Per bug 1331843 comment 23 this isn't a huge win on the testcase that I'm measuring, but it's easy and a small win. I wrote a verification patch to ensure that we're hitting the cache in all the cases where parser.try() returns failure and rewinds.
Created attachment 8847406 [details] [diff] [review] Verification patch (do not land). v1 This patch prints statistics to verify that the cache is working correctly. The number of cache hits track the number of try() failures. MozReview-Commit-ID: Cpzf7eBSGyD
Created attachment 8847407 [details] [diff] [review] Add a cache for the last token returned by Parser::next(). v1 MozReview-Commit-ID: AJDKMAemFLT
Comment on attachment 8847407 [details] [diff] [review] Add a cache for the last token returned by Parser::next(). v1 Hm, the measurements are a bit noisy, but this doesn't seem to improve much (even with the verified cache hits), and _might_ actually make it slightly slower. I'm operating under the assumption that clone()ing a Token should never be more expensive than just copying a word or two. Is that right Simon? If so, I'm not sure why this would make things slower, but combined with the oranges on try, it might be best to just punt on this one.
A token can own a memory allocation, but only when there’s a backslash-escape which I expect is rare in practice. (Escapes are unnecessary when using UTF-8.) Even without allocations, Token is more than a word or two. The largest variant is: Dimension(NumericValue, Cow<'a, str>), Adding this to unit tests passes on x86_64: assert_eq!(::std::mem::size_of::<Token>(), 56); assert_eq!(::std::mem::size_of::<Cow<str>>(), 32); assert_eq!(::std::mem::size_of::<NumericValue>(), 16); Enums, especially nested, are space-inefficient because padding is often added to the discriminant to keep variant’s fields aligned. So discriminants take 8 bytes for Token, 8 bytes for Cow, and 4 bytes for Option in Option<i32> in NumericValue. If we want to reduce this we can easily cut 4 bytes by replacing Option<i32> with (i32, bool) (there’s another bool in NumericValue whose space currently gets padded up to 4 bytes, so the new bool fits in there), and another 8 bytes by replacing Cow<str> with something that uses Box<str> instead of String. (String::into_boxed_str may reallocate, but again I expect backslash-escapes to be rare.) We could go further by "flattening" enums (more Token variants instead of nested enums or booleans) but this would negatively impact ergonomics for code matching Token. … I kinda went down a rabbit hole here. I don’t know if reducing the size of Token would even have much impact on parsing performance.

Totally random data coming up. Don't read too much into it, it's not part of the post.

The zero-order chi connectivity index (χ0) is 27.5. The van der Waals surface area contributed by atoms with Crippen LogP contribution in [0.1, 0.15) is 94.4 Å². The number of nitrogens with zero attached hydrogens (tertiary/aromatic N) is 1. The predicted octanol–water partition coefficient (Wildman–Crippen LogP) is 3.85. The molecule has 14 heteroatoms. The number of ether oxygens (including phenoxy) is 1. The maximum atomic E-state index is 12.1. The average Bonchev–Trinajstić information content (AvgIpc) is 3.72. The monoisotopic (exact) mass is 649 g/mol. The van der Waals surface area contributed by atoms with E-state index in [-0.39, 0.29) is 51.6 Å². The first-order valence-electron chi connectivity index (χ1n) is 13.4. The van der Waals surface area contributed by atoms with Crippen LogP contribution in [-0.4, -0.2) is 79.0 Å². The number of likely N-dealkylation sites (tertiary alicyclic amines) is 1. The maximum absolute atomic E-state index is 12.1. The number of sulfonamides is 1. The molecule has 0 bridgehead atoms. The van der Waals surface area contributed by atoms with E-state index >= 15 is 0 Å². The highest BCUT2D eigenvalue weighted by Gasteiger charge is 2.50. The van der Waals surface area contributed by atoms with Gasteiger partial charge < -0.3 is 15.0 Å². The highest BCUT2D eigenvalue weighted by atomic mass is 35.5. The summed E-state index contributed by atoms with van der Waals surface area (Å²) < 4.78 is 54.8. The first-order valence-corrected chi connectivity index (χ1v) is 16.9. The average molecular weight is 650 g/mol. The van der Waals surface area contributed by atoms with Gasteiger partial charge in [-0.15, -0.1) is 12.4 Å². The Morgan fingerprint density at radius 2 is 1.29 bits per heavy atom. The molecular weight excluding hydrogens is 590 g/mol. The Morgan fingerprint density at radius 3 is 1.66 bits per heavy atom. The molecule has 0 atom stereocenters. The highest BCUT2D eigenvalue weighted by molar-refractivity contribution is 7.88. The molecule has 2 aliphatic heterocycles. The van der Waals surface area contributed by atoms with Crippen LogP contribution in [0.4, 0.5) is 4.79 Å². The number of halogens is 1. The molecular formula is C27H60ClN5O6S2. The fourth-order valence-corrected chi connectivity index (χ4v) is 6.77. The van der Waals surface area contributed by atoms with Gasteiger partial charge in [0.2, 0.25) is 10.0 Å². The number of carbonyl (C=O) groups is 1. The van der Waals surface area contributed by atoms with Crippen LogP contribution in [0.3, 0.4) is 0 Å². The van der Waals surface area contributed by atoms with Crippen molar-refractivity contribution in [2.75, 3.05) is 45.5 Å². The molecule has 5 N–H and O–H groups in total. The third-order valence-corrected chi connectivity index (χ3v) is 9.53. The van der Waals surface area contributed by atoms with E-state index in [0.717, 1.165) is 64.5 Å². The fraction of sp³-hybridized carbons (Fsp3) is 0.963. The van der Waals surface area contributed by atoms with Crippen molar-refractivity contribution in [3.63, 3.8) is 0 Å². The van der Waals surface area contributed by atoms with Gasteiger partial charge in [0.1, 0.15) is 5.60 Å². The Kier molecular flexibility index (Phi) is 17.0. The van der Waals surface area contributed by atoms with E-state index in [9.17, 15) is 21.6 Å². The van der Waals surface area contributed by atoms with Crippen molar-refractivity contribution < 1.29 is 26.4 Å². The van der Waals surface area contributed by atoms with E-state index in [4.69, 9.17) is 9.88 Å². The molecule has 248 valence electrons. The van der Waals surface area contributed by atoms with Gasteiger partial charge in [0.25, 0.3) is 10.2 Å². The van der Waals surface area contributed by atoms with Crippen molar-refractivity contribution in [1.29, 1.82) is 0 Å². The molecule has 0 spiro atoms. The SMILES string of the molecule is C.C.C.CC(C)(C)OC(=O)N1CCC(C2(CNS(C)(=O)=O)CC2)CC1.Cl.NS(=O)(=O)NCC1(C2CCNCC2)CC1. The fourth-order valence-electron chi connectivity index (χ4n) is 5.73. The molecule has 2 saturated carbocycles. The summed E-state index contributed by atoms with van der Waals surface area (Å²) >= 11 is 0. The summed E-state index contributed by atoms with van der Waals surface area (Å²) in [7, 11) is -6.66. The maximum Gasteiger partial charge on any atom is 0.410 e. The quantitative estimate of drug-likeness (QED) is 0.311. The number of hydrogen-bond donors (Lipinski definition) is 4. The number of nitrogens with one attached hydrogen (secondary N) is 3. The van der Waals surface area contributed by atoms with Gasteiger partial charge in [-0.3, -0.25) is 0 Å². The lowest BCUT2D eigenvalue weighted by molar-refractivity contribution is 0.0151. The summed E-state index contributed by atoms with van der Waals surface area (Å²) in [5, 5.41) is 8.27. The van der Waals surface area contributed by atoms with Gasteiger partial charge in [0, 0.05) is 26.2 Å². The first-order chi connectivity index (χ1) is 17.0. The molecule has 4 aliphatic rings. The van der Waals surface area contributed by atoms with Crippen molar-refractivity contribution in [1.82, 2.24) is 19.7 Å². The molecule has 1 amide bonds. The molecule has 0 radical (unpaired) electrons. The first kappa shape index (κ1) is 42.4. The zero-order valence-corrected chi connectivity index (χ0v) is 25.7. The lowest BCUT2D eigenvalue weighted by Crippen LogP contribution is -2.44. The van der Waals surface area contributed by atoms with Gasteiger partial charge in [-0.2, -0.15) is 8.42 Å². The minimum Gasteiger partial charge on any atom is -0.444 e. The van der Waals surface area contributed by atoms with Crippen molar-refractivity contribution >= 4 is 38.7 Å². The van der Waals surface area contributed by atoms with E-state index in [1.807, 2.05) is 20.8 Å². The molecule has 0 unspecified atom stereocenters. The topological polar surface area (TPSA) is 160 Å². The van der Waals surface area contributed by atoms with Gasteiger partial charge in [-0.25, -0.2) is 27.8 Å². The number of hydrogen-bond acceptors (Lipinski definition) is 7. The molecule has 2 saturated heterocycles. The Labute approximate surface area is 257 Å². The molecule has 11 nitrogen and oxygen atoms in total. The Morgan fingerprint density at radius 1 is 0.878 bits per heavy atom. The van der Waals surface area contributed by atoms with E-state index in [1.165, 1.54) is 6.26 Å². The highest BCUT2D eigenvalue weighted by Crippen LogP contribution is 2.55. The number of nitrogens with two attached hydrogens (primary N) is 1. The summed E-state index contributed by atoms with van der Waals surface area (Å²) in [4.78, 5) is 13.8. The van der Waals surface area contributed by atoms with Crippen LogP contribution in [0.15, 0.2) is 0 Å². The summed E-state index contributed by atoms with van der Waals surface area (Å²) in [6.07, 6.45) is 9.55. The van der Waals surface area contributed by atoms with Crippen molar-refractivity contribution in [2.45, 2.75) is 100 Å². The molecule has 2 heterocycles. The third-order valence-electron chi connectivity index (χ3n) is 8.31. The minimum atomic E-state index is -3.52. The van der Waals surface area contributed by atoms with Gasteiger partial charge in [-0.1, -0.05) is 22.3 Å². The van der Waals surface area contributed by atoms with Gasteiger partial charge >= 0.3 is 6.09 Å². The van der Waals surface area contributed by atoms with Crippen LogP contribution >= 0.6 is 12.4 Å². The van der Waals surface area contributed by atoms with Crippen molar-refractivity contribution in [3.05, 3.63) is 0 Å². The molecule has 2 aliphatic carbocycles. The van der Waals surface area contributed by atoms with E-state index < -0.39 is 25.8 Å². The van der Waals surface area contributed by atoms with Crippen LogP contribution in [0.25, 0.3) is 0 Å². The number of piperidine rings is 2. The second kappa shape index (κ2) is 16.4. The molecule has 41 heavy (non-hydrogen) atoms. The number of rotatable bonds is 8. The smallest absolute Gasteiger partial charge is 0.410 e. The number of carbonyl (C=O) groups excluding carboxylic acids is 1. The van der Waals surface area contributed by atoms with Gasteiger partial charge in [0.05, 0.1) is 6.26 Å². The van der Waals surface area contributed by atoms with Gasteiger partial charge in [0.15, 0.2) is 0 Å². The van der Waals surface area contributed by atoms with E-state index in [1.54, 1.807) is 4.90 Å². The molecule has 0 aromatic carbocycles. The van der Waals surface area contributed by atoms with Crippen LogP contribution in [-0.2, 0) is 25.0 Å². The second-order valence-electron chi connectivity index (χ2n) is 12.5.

Simon is investigating parser performance issues in bug 1331843, so assigning this one to him. We may or may not want to land something like this.
Generalizing this a little bit to include the various approaches of: (a) Shrinking tokens (b) Changing the API to avoid retokenizing, and (c) a 1-entry cache Stylo spends 200-250 ms tokenizing the 100x myspace sheet, and gecko spends around half that. So there's definitely room for improvement here.
https://github.com/servo/rust-cssparser/pull/159 and https://github.com/servo/servo/pull/17345 take size_of::<Token>() from 56 bytes to 32 bytes, on 64-bit platforms. Next I’ll look and maintaining a "current token" which can be borrowed without advancing the tokenizer’s position. Then, progressively moving parsing code to use that new API instead of Parser::try should reduce the amount of duplicated tokenization work.